One other Ambonnay wine was represented in the tasting, Marie-Noelle Ledru’s 2001 Ambonnay Rouge. It had started to develop some interesting gamey flavors, but for whatever reason seemed to me the least pinor noir-like of any of the wines in the lineup and too reminiscent of generic, ordinary red wine. I had it next-to-last on my scorecard. But Ledru’s wines seem deliberately designed to give a chilly reception in their adolescence. When I had her 2002 Blanc de Noirs Ambonnay Champagne recently it struck me as the single most bare-bones and austere Champagne I’ve had in my life. Maybe what you see is what you get, but sometimes with these things you have to account for the possibility of a chrysalis stage.
Fortunately, most of the wines did not tax the imagination. It was difficult for me to choose a favorite among the David Leclapart 2008 Trépail, René Geoffroy 2004 Cumières, and Larmandier-Bernier 2002 Vertus. The Jean Vesselle 2000 Bouzy followed close behind and a Paul Bara 2002 Bouzy might have contended if it had not been corked. The Leclapart and Geoffroy in particular exemplified for me the ideal qualities of red Côteaux Champenois: elegant and supple but loaded with a crushed-stone minerality. “Picture a mix of Pommard earth and Chambolle texture,” I wrote in my notes. It had plenty of fruit, too, but it was sappy, sticky fruit, a terrific ying to the mineral yang. The Geoffroy managed to ratchet up the stoniness—practically spackling the mouth with the stuff—on a frame that was even more graceful and evanescent. It didn’t finish so much as melt away, rendering almost as much flavor on the back end as the front. A similar sense of evanescence characterized the Vesselle, the oldest wine in the lineup and consequently one of the most amalgamated in terms of both flavor and texture.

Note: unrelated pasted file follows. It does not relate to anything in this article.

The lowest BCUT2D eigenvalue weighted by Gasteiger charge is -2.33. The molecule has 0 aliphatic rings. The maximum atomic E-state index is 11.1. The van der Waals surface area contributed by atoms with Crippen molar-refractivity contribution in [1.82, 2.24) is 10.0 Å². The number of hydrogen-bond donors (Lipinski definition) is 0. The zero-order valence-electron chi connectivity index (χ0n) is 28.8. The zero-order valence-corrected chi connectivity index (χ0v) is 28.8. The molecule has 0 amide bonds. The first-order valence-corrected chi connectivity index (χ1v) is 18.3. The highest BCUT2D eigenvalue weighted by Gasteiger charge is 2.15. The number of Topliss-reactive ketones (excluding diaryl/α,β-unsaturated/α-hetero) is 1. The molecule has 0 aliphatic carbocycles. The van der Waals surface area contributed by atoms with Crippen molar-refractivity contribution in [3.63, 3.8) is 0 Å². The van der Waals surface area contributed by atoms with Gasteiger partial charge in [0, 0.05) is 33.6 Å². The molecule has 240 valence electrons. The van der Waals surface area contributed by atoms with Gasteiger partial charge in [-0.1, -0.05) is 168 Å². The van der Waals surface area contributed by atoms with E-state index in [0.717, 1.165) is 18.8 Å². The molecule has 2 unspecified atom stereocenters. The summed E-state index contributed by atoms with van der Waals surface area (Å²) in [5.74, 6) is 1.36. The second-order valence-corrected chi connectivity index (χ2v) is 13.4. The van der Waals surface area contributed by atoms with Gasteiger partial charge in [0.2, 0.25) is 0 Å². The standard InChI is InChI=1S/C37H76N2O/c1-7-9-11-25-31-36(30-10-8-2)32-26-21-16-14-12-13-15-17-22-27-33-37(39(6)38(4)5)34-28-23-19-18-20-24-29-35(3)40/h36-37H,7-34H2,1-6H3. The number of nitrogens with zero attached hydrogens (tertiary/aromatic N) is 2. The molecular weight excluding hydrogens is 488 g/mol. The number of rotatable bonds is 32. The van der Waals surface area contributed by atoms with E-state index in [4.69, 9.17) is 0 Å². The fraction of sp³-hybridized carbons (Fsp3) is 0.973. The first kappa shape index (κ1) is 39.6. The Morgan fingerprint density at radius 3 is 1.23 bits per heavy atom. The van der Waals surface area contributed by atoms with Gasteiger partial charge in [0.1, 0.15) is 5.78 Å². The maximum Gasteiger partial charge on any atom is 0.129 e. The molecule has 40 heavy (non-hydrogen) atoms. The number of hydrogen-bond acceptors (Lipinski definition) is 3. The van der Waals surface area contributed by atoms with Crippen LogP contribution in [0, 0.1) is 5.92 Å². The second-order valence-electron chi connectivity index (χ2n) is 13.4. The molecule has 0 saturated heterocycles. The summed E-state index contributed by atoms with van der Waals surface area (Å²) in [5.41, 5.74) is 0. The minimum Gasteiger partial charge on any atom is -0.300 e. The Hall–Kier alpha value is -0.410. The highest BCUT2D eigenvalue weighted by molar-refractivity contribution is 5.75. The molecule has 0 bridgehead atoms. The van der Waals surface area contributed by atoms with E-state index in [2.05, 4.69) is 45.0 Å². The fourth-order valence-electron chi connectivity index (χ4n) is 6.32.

The Larmandier-Bernier was probably the most atypical. I’ve had the wine once before, and while its proportions were consistent with Côteaux Champenois it showed so peppery that I remarked that it tasted like Puzelat had made a syrah. The bottle at this event was lighter on the pepper but intensely smoky; the flavor seemed to combine cigar tobacco and savory barbecue smoke.
That leaves two other wines, Benoît Lahaye’s 2003 Bouzy and the Bollinger 2002 Côteaux des Enfants. A few people had the Lahaye down as their favorite, but I found it a little puzzling and I kept coming back to my glass just wondering what to make of it. Like the Egly, it smelled candied and had a lot of up-front fruit, but tasted juicier and fresher. The Bollinger also gushed with fruit while remaining fairly lightweight and elegant with the requisite minerality, but at $120—by far the most expensive wine on the table—it was difficult to think of any good reason for buying it. Some people even found the wine generic and liked it less than I did, but it should be noted that even though it comes from a big Champagne house (and comes packaged in a tacky wood box with gold clasps), it is, like the grower wines, a terroir wine, from the same designated vineyard year after year.
Our sample size was too small for a serious terroir tour, however. For now, if you’re intensely curious about the difference between Ambonnay and Bouzy or Vertus and Cumières, you might be better off consuming the stuff with bubbles. But if the pendulum of fashion swings just a little bit the other way and people make room for virtues other than “strength” and “vigor,” then you’re likely to find more Côteaux Champenois in the market and you’ll see a side of these Champagne villages that the bubbles don’t express.
For further reading:
- Brooklynguy on the Côteaux Champenois tasting.
- Peter Liem’s ChampagneGuide.net (subscription required).
- Don and Petie Kladstrup’s Champagne: How the World’s Most Glamorous Wine Triumphed Over War and Hard Times on Amazon.com.